Arabs coming down from their camp, Ismailia getting steam up. North Fort reports (?) “Captures, 3 Remingtons! 3 spears! 3 swords! and the killing of 20? 5 got away?” The Arabs are halted on the sand hills. Five soldiers and one woman came in from yjr Arabs at Omdurman, report, “Arab rocket-tube broken; carriage of gun broken; the Arabs deserting; rumoured advance of the Expedition; quarrels going on; Slatin in chains.” The Shaggyeh say they killed twenty Arabs, but they only say they captured nine arms so eleven must have been unarmed!!!

It appears 93,000 okes + 166,000 okes = 259,000 okes of biscuit have been stolen in the last year, only found out now; however, we have now quarter of a million okes, which will see us only for a month or so. It appears that more than thirty of the principal merchants are engaged in the above robbery of biscuit. The process is not finished. One of the greatest problems will be what to do with those Shaggyeh, those Cairo Bashi Bazouks and fellaheen soldiers, whose courage is about equal, perhaps the palm is due to the Shaggyeh. The twenty cows I mentioned as captured by the men of Omdurman Fort (making up forty-one captured cows) were driven in by five soldiers escaping from the Arabs and were not captured. They do not stick at a lie (and, in this, resemble some people in high places I know). 259,000 okes of biscuit was a good haul, nearly two and half million pounds: worth £26,000 now, or £9,000 in ordinary times.’

Imagine my feelings!


Douglas Haig,
army commander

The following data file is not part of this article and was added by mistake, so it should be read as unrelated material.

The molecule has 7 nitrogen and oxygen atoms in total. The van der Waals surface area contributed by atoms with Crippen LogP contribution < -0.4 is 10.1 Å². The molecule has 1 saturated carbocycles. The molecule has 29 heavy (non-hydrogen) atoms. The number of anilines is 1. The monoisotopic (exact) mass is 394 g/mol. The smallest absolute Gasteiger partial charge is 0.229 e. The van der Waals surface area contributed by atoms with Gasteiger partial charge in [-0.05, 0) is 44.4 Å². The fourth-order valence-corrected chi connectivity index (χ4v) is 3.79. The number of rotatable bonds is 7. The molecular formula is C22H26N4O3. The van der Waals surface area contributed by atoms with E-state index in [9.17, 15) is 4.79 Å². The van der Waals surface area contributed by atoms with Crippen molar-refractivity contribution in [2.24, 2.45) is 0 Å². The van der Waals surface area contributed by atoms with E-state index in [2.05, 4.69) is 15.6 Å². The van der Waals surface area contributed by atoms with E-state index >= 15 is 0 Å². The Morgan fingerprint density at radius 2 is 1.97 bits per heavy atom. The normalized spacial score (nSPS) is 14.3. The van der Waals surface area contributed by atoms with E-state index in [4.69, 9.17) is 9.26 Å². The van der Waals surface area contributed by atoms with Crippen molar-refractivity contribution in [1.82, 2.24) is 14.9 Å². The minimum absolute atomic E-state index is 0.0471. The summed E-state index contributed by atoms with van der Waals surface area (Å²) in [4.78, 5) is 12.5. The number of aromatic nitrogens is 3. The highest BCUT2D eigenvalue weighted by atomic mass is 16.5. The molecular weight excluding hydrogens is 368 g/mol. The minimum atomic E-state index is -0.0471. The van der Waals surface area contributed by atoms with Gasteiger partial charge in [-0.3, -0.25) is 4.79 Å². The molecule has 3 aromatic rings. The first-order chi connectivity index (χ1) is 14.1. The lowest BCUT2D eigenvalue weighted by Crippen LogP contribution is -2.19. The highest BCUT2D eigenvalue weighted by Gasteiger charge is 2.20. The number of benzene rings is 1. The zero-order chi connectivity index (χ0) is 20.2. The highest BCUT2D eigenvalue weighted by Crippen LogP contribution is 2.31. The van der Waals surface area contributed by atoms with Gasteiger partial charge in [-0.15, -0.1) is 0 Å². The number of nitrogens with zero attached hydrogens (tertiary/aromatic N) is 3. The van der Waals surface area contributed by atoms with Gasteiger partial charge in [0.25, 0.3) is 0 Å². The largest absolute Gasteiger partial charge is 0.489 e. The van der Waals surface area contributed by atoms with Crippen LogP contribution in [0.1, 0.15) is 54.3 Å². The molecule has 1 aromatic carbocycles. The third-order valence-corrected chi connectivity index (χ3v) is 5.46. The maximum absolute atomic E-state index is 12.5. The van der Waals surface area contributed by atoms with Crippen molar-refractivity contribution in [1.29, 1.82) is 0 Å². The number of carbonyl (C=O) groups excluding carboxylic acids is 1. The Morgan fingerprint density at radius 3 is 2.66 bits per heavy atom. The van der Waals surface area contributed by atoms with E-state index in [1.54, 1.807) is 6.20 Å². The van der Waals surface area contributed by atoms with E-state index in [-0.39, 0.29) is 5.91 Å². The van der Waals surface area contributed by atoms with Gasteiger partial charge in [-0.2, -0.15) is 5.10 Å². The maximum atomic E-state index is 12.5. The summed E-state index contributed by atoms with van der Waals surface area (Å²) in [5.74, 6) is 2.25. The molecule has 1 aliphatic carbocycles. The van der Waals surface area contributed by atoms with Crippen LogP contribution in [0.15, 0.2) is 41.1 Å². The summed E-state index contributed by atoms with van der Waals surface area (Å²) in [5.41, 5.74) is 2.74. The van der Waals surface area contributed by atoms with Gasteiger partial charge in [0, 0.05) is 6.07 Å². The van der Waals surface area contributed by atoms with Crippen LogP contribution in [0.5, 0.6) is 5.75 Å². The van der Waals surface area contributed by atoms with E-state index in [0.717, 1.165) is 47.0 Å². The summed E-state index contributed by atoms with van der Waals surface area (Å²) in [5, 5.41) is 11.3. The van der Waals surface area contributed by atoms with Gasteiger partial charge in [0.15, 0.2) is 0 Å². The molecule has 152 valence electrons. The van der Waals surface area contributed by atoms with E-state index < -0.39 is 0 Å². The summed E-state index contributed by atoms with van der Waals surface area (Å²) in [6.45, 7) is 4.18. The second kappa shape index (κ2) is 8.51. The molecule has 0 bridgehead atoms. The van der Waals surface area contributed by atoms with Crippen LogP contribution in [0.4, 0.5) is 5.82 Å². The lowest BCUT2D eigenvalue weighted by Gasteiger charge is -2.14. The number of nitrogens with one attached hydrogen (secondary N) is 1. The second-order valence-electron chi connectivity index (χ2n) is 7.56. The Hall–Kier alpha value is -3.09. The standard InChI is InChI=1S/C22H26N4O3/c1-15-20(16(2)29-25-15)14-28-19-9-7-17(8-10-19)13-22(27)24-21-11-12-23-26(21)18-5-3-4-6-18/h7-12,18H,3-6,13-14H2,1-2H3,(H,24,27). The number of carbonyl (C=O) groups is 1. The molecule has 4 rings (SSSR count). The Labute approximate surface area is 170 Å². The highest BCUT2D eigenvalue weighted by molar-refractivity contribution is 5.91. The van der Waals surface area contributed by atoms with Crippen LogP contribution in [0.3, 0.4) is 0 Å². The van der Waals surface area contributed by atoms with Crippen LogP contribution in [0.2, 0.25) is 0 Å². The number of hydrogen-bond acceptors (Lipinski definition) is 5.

Fine day but cold and dull.’

On Armistice Day 1918


Robert Lindsay Mackay,

‘Mobs rushing singing through the streets of [Calais] at night. News of Armistice confirmed - Thank God! I set off again for the battalion, but stopped en route to give me a chance of finding the grave of my friend, John McIntosh, a gunner, killed at Neuve Chappelle. Found gun pits. No graves nearby.’

On Armistice Day 1918


Thomas Fredrick Littler,

‘We had news in hospital that the enemy had pleaded for an armistice and that terms had been handed to him, which he accepted as armistice terms, and he is thoroughly beaten, it is a day of rejoicing and everybody seems happy and glad, bands are playing outside and guns firing salutes, but I feel too ill to take much interest in it.’

On Armistice Day 1918


William Dalton Lycett,

‘Up at 7 a.m. shaved and had breakfast then got pass and went to Devonport Military Hospital to see dentist. On the way in buzzers, whistles on our ships all started blowing, terrific noise at 9.10 a.m. It was the news come through of signing of Armistice terms by Fritz, great excitement. Saw dentist and had tooth filled and away by 11 a.m. Stayed in Devonport for little while then went on to Plymouth, called in restaurant for dinner and was given glass of port wine and had dinner free. The place a seething mass of people all gone mad. Caught 10.30 p.m. tram and in bed 11 p.m.’

On Armistice Day 1918


John Bruce Cairnie,